Polls debutant GPS to stand in all 82 seats, faces multi-cornered contest in all of them
0 month ago, 25-Nov-2021
Photo shows GPS flags. – Bernama photo
GABUNGAN Parti Sarawak (GPS) led by Chief Minister Datuk Patinggi Tan Sri Abang Johari Tun Openg will make its debut in this 12th State Election (SE12) although its leaders have been part of the state Barisan Nasional ruling coalition .
GPS will defend 68 of the 72 seats secured in the 2016 state election under the then Barisan Nasional (BN), as four of the candidates who won on the BN ticket have crossed over to Parti Sarawak Bersatu (PSB), and vie for those four seats as well as the 10 it lost.
Formed on June 12 three years ago, GPS consists of four component parties, namely Parti Pesaka Bumiputera Bersatu (PBB), Sarawak United People’s Party (SUPP), Parti Rakyat Sarawak (PRS) and Progressive Democratic Party (PDP).
These four parties were formerly components of Sarawak BN, which chose to form new alliance called GPS after the defeat of BN in the 2018 general election.
Prior to that, Sarawak BN through these four components and several direct candidates achieved a landslide victory in the 2016.
Led by the late Pehin Sri Adenan Satem, Sarawak BN won 72 out of the 82 seats.
Will GPS be able to repeat or better this feat by its predecessor in this election?
BN has had a long history of ruling Sarawak since its formation in the 1970s. Before that, the ruling alliance was known simply as the Sarawak Alliance.
In 1963, the Sarawak Alliance comprising Sarawak National Party (SNAP), Parti Pesaka Anak Sarawak (Pesaka), Barisan Raayat Jati Sarawak (Barjasa) and Sarawak Chinese Association (SCA) won the mandate to form the first state government after commanding 26 out of the 36 seats in the Council Negri following an election that year.
It saw SNAP leader Tan Sri Datuk Amar Stephen Kalong Ningkan appointed as the first chief minister.
In the 1969 state election, the Sarawak Alliance led by Tun Abdul Rahman Yakub was made up of just Parti Bumiputera Sarawak (Bumiputera) and SCA.
SUPP later joined Sarawak Alliance to form a coalition government after the election, after they secured a total 27 out of the 48 seats.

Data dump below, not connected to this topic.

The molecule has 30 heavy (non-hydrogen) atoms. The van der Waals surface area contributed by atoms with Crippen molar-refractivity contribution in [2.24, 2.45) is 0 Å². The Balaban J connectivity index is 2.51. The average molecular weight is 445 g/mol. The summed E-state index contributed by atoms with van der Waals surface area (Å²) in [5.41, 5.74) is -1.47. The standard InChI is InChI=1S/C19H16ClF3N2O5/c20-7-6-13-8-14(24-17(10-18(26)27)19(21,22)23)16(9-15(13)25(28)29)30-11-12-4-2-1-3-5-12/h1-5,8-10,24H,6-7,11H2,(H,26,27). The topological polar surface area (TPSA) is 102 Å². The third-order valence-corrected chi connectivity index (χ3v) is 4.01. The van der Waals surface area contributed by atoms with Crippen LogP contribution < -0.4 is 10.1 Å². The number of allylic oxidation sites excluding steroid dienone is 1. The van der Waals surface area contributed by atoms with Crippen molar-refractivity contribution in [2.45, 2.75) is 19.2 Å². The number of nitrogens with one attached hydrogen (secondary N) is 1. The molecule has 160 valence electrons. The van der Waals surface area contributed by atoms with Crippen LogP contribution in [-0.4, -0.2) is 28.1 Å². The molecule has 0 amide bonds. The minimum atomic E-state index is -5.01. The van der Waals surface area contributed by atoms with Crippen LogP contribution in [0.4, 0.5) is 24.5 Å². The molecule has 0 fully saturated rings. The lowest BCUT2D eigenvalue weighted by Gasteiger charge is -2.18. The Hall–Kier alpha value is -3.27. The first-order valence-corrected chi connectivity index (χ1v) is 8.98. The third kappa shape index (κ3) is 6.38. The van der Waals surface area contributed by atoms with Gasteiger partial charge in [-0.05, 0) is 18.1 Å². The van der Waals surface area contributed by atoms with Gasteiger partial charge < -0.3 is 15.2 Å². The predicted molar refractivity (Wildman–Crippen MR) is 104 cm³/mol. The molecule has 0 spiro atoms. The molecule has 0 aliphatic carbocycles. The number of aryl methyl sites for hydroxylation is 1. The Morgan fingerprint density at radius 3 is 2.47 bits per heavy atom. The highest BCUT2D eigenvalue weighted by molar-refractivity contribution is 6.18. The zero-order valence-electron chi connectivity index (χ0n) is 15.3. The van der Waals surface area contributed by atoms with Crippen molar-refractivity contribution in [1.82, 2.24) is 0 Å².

The 1974 state election saw the debut of Sarawak BN, comprising PBB (following the merger of Pesaka and Bumiputera) and SUPP. The Abdul Rahman-led alliance won 30 of the 48 seat and were returned the mandate to form the government.
The next state election in 1979 was the first held separately from the Malaysian general election since 1969. Sarawak BN by then comprised PBB, SUPP and SNAP and together they won 45 of the 48 seats.
The 1983 state election, held during the monsoon peak season in December, saw Sarawak BN securing 44 of the 48 seats including three which were uncontested.
That year saw PBB and SUPP contesting under the BN logo, while SNAP and Parti Bansa Dayak Sarawak (PBDS, an offshoot of SNAP) contested using their own party symbols.
The BN Plus Formula introduced by then chief minister (now Tun Pehin Sri) Abdul Taib Mahmud allowed PBDS to remain in the coalition as the ‘Plus’ in the state government while the components remained PBB, SUPP and SNAP.
In 1987, Sarawak BN led by Taib faced its biggest challenge after a snap election was called following the Ming Court Affair political crisis.
PBDS had left Sarawak BN and joined forces with Persatuan Rakyat Malaysia Sarawak (Permas) to form Maju Group. Though opposition at state level, PBDS remained a BN component at the federal level that time.
Sarawak BN managed to win 28 seats against 20 won by Maju Group and received the mandate again to form the government, but its popular vote declined from 59.17 per cent to 55.24 per cent.
PBDS, which had won 15 seats, then saw eight assemblymen crossing over to Sarawak BN while Permas which had won five seats also saw one assemblyman defecting.